Jacob Isaiah Goff was arrested Dec. 4 in Maricopa County, Ariz., and charged with shoplifting and removal of goods, according to the Maricopa County Sheriff's Office.
It isn't the first time he's been arrested. Last year, Goff was arrested in Phoenix for fighting and disorderly conduct.
UPDATE -- Dec. 6: Multiple attempts by The Huffington Post reach the Maricopa County Sheriff's Office for comment about Goff went unreturned.
The MCSO posts mug shots of people arrested in the last three days on its website and encourages visitors to vote for the "Mug Shot of the Day." On Thursday afternoon, Goff had the most votes and was featured prominently on the page.
The Arizona county has made headlines for controversial reasons in recent years.
Maricopa County Sheriff Joe Arpaio drew national attention for tough policies that immigrants and Hispanic rights advocates say discriminate against them, although he's sought to make amends with the community after winning reelection in November, CNN notes.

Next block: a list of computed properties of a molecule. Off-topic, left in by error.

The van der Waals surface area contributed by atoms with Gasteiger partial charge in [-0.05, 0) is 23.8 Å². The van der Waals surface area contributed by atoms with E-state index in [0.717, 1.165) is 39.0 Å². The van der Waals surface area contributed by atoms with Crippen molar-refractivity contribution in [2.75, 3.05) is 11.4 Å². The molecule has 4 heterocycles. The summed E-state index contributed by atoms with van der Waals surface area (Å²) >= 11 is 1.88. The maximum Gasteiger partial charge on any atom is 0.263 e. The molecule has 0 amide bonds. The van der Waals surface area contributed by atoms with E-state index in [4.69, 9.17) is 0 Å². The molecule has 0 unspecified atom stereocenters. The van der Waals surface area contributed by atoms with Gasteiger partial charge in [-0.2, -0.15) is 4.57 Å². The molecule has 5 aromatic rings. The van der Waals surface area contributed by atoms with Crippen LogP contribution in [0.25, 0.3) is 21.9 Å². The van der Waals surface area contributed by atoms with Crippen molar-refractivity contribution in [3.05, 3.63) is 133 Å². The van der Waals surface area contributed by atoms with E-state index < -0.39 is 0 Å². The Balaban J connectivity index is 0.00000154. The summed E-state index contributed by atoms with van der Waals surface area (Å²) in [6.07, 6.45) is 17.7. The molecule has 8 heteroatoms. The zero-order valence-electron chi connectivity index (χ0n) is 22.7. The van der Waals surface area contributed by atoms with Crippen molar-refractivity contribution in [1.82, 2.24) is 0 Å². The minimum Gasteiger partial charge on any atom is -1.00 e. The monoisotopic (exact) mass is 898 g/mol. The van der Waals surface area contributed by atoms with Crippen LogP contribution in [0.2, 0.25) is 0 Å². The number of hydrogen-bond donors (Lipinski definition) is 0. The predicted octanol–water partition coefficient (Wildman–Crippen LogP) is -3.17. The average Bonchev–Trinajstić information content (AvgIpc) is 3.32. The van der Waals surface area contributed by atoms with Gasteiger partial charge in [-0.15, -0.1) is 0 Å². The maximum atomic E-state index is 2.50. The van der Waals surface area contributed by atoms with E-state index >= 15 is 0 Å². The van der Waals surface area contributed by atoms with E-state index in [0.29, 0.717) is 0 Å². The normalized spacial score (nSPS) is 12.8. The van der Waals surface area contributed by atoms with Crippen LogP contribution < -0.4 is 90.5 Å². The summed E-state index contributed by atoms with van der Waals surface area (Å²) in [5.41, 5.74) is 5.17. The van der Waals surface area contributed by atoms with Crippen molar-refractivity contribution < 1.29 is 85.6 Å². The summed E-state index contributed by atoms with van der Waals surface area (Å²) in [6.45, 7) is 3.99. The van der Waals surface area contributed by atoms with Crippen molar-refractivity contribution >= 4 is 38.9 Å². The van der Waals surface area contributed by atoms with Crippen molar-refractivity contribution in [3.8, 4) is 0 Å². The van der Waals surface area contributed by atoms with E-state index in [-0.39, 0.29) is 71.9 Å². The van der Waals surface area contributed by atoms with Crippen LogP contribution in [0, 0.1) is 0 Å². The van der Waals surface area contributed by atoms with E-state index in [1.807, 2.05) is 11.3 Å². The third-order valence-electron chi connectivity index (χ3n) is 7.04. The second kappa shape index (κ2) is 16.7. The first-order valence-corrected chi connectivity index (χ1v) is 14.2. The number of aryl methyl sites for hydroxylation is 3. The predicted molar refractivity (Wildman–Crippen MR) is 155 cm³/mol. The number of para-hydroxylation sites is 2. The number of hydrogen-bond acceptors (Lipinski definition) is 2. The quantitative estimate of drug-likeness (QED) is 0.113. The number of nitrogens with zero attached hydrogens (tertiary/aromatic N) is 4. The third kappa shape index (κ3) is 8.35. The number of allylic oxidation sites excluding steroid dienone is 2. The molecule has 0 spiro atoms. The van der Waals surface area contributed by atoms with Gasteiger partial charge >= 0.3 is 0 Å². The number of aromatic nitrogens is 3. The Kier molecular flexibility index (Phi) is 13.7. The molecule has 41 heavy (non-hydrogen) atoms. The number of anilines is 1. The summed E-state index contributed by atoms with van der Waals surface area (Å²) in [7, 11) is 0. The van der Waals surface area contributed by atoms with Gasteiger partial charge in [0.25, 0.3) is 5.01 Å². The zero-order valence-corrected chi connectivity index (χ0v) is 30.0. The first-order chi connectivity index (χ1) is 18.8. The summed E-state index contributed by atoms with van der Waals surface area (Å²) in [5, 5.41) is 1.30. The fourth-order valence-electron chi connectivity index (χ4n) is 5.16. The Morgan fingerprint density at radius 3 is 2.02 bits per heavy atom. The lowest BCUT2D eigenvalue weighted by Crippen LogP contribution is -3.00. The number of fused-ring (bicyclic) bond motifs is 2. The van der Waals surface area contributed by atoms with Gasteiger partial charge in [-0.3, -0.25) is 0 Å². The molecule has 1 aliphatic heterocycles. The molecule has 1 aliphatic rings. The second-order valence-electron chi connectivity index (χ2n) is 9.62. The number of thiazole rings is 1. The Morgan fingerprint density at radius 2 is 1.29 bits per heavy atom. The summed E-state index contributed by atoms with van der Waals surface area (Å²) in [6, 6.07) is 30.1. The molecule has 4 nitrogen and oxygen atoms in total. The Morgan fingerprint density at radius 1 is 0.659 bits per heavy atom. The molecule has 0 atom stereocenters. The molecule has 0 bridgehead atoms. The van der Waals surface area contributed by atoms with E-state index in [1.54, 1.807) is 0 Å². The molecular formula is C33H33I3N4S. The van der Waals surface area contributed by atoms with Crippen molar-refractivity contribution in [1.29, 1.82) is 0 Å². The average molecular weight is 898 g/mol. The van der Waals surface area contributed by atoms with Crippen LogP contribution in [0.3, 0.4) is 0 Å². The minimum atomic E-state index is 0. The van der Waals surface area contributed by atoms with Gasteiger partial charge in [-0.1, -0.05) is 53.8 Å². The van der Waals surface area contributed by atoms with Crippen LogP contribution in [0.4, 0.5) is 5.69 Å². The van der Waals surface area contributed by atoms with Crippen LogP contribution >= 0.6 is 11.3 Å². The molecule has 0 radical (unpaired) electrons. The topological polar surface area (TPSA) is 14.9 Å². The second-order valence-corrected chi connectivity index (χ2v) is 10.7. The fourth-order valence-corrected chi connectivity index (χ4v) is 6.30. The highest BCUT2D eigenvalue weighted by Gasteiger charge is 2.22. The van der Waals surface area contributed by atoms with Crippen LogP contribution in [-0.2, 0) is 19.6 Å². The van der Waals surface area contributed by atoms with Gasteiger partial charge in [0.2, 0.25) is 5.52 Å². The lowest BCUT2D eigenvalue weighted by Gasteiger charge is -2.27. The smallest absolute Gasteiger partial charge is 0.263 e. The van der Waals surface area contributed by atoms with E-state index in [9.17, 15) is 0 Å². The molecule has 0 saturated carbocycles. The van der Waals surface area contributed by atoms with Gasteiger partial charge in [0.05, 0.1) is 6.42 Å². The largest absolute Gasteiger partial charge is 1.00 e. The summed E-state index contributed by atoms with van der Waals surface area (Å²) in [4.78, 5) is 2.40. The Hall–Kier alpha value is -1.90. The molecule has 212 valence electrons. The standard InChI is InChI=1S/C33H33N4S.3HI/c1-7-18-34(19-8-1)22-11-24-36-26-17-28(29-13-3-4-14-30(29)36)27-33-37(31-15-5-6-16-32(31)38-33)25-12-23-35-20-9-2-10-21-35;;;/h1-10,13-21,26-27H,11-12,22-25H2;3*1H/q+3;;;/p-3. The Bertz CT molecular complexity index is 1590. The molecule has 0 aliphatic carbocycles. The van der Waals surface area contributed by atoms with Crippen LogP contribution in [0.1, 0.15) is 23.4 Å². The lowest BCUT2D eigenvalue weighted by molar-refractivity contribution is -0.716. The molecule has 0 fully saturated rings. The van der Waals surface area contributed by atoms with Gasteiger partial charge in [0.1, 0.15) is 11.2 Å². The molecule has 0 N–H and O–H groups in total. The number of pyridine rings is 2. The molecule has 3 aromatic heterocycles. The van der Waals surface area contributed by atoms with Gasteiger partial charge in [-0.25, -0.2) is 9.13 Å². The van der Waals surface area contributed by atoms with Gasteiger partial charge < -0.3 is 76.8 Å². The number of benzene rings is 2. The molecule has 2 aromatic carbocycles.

CNet reports that "Mug Shot of the Day" was Sheriff Arpaio's initiative. While some publications scrutinized the practice, Arpaio and his supporters defended it.
"I'll make a deal with you. The minute your newspaper doesn't put the mug shots of all these 'innocent' people in the paper every day I will cut out all the mug shots," Arpaio told the Arizona Republic in 2011.
Maricopa County isn't the first sheriff's office in the United States to post mug shots on the Internet. For example, in Idaho, the Ada County Sheriff Office has maintained a daily arrest list with booking photos since 2003, in the hope that public embarrassment would act as an additional deterrent to crime, according to the Associated Press.
Earlier this year, AP reported that Ada County Sheriff Gary Raney considered pulling the mug shot gallery in light of shadow websites that had sprung up. Those sites post mug shots, which are public information, and charge people money for their removal.
“What we do serves a purpose. What they do is self-serving profiteering," Raney told the AP. "It’s distasteful, extortion-like activity. That is not our intent at all.”
Editor's Note: This story has been modified from its original version.